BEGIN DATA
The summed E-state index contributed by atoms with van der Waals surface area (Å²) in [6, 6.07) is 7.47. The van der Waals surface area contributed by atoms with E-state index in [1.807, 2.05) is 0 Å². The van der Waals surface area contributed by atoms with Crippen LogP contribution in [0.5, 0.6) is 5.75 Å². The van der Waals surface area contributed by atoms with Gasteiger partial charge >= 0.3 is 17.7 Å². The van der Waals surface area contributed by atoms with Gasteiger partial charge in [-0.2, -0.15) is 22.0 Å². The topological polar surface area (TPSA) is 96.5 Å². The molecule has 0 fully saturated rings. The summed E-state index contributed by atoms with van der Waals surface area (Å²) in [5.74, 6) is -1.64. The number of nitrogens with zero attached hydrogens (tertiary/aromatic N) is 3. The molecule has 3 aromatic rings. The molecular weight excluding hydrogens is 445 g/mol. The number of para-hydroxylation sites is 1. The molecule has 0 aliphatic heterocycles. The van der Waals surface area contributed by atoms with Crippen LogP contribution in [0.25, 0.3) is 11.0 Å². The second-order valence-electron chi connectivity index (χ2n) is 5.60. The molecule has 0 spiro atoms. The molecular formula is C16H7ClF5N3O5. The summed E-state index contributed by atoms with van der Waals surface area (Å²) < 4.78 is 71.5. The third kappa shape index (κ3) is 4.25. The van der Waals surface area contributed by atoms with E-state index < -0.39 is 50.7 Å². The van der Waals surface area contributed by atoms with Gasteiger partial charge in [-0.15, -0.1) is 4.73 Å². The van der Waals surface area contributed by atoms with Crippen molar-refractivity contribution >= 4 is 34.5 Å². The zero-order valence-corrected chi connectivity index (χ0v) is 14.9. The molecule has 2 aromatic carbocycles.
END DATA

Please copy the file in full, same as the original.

The summed E-state index contributed by atoms with van der Waals surface area (Å²) in [6, 6.07) is 7.47. The van der Waals surface area contributed by atoms with E-state index in [1.807, 2.05) is 0 Å². The van der Waals surface area contributed by atoms with Crippen LogP contribution in [0.5, 0.6) is 5.75 Å². The van der Waals surface area contributed by atoms with Gasteiger partial charge >= 0.3 is 17.7 Å². The van der Waals surface area contributed by atoms with Gasteiger partial charge in [-0.2, -0.15) is 22.0 Å². The topological polar surface area (TPSA) is 96.5 Å². The molecule has 0 fully saturated rings. The summed E-state index contributed by atoms with van der Waals surface area (Å²) in [5.74, 6) is -1.64. The number of nitrogens with zero attached hydrogens (tertiary/aromatic N) is 3. The molecule has 3 aromatic rings. The molecular weight excluding hydrogens is 445 g/mol. The number of para-hydroxylation sites is 1. The molecule has 0 aliphatic heterocycles. The van der Waals surface area contributed by atoms with Crippen LogP contribution in [0.25, 0.3) is 11.0 Å². The second-order valence-electron chi connectivity index (χ2n) is 5.60. The molecule has 0 spiro atoms. The molecular formula is C16H7ClF5N3O5. The summed E-state index contributed by atoms with van der Waals surface area (Å²) < 4.78 is 71.5. The third kappa shape index (κ3) is 4.25. The van der Waals surface area contributed by atoms with E-state index < -0.39 is 50.7 Å². The van der Waals surface area contributed by atoms with Gasteiger partial charge in [-0.15, -0.1) is 4.73 Å². The van der Waals surface area contributed by atoms with Crippen molar-refractivity contribution >= 4 is 34.5 Å². The zero-order valence-corrected chi connectivity index (χ0v) is 14.9. The molecule has 2 aromatic carbocycles.